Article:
Despite an instance of the first grandmaster being killed during an altercation with one of his own men, the Sword Brothers were acknowledged as an accomplished order locally and throughout Christendom. A contemporary remarked, “all have heard what grace God bestowed during [their] time.” Their heroism and success brought them praise from the Holy Father at various points of their history.
As the order became more successful, it came into frequent friction with several European lords, including the bishop of Riga and a papal legate. This resulted in a series of conflicts of a political nature. These clashes culminated when a Christian force under the command of Baldwin of Aulne attacked the order. Fortunately, the brother-knights were able to repel the aggression and afterwards petition the pope.
Unlike other similar institutions, the demise of the Sword Brothers was not due to internal decadence. In the year 1236, thirty-four years after their founding, they were defeated by a significantly larger force of pagans in a marsh, which prevented them from properly utilizing their horses. As the Teutonic knight who penned the famous Livonian Rhymed Chronicle recalls,
“The next day the Christians thought to ride away early, but they had to fight the heathens even though they did not want to. In marsh they could offer but weak resistance, and they were cut down like women. I lament the deaths of many heroes who were so easily slain… The master and his brothers put up an heroic defense until their horses were slain and even then they fought on foot and struck down many men before they were vanquished. Good Master Volkwin encouraged his brothers. Forty-eight made this stand and were attacked repeatedly. Finally, and with great difficulty, the Lithuanians killed them with long spears. God rest their souls. They, along with many other crusaders, departed this life in glory. May God, Who died for their sake, be merciful to all of them, and may He deliver their souls from all suffering.”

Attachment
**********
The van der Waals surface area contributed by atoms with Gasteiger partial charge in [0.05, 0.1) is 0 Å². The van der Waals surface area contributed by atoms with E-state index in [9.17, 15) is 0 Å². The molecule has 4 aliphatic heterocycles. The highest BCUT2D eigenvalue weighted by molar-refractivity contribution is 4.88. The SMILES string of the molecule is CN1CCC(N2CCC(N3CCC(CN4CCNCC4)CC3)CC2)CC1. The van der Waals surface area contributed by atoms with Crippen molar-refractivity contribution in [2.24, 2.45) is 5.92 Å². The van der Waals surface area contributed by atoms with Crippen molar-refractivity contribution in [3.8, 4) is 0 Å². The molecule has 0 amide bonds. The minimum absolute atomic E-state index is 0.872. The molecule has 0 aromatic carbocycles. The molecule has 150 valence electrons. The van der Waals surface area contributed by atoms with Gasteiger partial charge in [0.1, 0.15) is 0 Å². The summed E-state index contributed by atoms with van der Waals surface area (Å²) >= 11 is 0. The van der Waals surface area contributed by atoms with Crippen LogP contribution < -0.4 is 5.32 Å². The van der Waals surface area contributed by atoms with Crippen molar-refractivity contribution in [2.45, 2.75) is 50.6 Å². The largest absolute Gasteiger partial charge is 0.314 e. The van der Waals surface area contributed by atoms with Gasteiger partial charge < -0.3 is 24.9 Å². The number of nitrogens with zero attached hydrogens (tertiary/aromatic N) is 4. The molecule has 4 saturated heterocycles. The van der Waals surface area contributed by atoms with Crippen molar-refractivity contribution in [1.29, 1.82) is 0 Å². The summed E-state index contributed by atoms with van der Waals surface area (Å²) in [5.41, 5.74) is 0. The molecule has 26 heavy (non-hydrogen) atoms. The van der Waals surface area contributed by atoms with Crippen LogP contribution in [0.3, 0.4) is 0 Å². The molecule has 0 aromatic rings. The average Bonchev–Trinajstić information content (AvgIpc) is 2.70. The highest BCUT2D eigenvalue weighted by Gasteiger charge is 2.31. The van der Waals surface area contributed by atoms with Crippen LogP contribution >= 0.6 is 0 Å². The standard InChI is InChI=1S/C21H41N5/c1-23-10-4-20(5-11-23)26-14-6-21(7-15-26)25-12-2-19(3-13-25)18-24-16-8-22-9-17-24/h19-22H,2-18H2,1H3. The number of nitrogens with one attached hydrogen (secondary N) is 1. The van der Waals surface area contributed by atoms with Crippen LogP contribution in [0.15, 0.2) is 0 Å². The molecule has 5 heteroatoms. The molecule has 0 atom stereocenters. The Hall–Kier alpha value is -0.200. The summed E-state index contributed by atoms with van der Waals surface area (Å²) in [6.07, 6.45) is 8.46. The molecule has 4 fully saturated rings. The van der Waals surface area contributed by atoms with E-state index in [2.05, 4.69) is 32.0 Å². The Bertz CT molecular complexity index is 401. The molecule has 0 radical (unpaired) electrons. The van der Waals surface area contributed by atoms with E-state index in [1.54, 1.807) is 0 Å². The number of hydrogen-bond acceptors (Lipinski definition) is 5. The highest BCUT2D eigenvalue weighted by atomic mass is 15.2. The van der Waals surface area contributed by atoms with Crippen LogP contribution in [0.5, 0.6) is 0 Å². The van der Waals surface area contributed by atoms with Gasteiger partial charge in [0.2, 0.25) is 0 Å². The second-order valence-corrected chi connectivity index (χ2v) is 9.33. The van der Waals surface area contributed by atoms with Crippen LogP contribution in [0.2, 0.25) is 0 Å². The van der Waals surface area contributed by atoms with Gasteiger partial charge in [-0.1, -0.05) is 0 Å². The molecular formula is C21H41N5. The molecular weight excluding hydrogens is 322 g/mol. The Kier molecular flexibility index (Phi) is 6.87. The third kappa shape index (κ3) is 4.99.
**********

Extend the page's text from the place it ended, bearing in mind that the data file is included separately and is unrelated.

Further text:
Following this tragic defeat, the surviving Sword Brothers were received, under orders of Pope Gregory IX, into the Teutonic Order, which would continue the work where the Brothers of the Militia’s work had left off.
Christians living in the Baltics today owe much to their crusading forebears. Without the sacrifice of those dedicated Marian warriors, it is unlikely that the faith would be found their today.
The Editors of Encyclopædia Britannica. "Order of the Brothers of the Sword." Encyclopædia Britannica. July 20, 1998. Accessed April 17, 2017. https://www.britannica.com/topic/Order-of-the-Brothers-of-the-Sword.
Christiansen, Eric. The Northern Crusades. London: Penguin Group, 2005.
Lettis, Henricus De. The Chronicle of Henry of Livonia. Translated by James A. Brundage. New York: Columbia University Press, 2004.
Murray, Alan V. The Crusades: an Encyclopedia. Santa Barbara, CA: ABC-CLIO, 2006.
Murray, Alan V. "The Sword Brothers at War: Observations on the Military Activity of the Knighthood of Christ in the Conquest of Livonia and Estonia (1203–1227)." Ordines Militares. Colloquia Torunensia Historica, 0, no. 0 (2013): 27. doi:10.12775/om.2013.002.
Seward, Desmond. The Monks of War: the Military Orders. London: Folio Society, 2000.
Smith, Jerry Christopher, and William L. Urban, trans. The Livonian Rhymed Chronicle. Chicago, IL: Lithuanian Research and Studies Center, Inc., 2001.
Walsh, Michael. Warriors of the Lord: the Military Orders of Christendom. Grand Rapids, MI: Wm B. Eerdmans Publishing Co., 2003.
Woodhouse, F. C. The Military Religious Orders of the Middle Ages. Kessinger Legacy Reprints.